NASA’s first Wānaka balloon lands safely in Argentina
The first NASA balloon to be launched from Wānaka this year has landed safely in Argentina after circling the globe five times.
NASA announced overnight that the balloon’s payload had parachuted down to earth in an unpopulated area 122 kilometres northeast of Gobernador Gregores, Argentina– followed by the balloon itself.
The second balloon launched from Wānaka had to be ditched into the Pacific Ocean after developing a leak.
“This flight was, bar none, our best to date with the balloon flying nominally in the stratosphere and maintaining a stable float altitude,” said Debbie Fairbrother, NASA’s Balloon Program Office chief at the Agency’s Wallops Flight Facility in Virginia. “Achieving long-duration balloon flight through day and night conditions is an important goal for our program and the science community, and this flight has moved the needle significantly in validating and qualifying the balloon technology.”
Having identified a safe landing area over southern Argentina, balloon operators from NASA’s Columbia Scientific Balloon Facility in Palestine, Texas, sent flight termination commands at 8:37 a.m. EDT, May 25. The 18.8-million-cubic-foot (532,000-cubic-meter) balloon then separated from the payload rapidly deflating, and the payload floated safely to the ground on a parachute touching down in an unpopulated area 66 nautical miles (122 kilometers) northeast of Gobernador Gregores, Argentina. NASA coordinated with Argentine officials prior to ending the balloon mission; recovery of the payload and balloon is in progress.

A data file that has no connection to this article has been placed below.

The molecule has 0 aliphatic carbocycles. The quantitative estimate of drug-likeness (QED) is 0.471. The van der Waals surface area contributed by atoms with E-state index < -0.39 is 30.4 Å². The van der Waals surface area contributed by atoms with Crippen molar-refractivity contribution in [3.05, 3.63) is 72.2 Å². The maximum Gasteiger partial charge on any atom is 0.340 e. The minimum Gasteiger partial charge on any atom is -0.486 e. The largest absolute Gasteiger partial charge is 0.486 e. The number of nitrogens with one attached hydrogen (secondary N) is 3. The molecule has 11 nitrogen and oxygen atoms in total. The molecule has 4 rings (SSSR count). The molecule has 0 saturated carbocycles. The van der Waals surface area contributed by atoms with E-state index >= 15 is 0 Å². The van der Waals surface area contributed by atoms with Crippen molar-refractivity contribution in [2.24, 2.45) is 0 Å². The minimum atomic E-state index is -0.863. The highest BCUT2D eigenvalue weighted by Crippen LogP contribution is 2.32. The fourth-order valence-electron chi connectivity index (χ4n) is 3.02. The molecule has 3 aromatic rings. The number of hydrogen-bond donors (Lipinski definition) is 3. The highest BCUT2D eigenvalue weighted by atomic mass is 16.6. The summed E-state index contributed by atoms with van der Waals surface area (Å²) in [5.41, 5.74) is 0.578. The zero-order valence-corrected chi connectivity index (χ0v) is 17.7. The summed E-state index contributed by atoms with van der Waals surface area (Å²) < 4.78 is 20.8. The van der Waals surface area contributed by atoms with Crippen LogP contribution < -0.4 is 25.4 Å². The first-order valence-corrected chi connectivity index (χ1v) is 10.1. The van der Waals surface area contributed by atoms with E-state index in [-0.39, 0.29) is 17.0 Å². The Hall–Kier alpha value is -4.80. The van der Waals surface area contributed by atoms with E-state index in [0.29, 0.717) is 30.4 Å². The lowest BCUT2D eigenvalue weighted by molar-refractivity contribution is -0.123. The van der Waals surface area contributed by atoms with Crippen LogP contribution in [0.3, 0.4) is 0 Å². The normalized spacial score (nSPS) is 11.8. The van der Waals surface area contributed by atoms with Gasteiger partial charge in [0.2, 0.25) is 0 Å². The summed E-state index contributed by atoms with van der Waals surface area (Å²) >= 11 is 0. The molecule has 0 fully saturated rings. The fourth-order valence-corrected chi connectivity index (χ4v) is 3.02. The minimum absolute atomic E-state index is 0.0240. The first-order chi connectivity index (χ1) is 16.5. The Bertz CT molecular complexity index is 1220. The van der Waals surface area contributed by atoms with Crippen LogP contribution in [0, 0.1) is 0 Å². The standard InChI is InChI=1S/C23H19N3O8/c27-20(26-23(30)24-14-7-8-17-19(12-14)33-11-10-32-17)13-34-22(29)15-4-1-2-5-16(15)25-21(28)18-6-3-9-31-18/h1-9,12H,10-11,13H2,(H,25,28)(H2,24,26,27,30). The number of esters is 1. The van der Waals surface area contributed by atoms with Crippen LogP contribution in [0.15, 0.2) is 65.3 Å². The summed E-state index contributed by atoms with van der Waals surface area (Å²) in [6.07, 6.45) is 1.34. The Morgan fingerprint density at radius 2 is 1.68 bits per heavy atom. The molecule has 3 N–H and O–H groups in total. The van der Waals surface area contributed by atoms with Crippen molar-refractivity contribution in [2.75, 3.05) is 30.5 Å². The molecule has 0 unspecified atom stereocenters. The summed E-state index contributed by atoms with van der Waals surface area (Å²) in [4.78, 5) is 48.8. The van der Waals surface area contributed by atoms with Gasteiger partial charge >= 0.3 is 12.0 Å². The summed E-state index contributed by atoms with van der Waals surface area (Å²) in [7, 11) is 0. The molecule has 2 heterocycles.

During its nearly 40-day journey, the balloon completed a record five full circuits about the Southern Hemisphere’s mid-latitudes, maintaining a float altitude around 108,000 feet. In the coming days, the predicted flight path would have taken the balloon more southerly with little exposure to sunlight, creating some risk in maintaining power to the balloon’s systems, which are charged via solar panels. The land-crossing created an opportunity to safely conclude the flight and recover the balloon and payload.
“I could not be prouder of the team for conducting a safe and successful flight, and the science returns from SuperBIT have been nothing short of amazing,” said Fairbrother.
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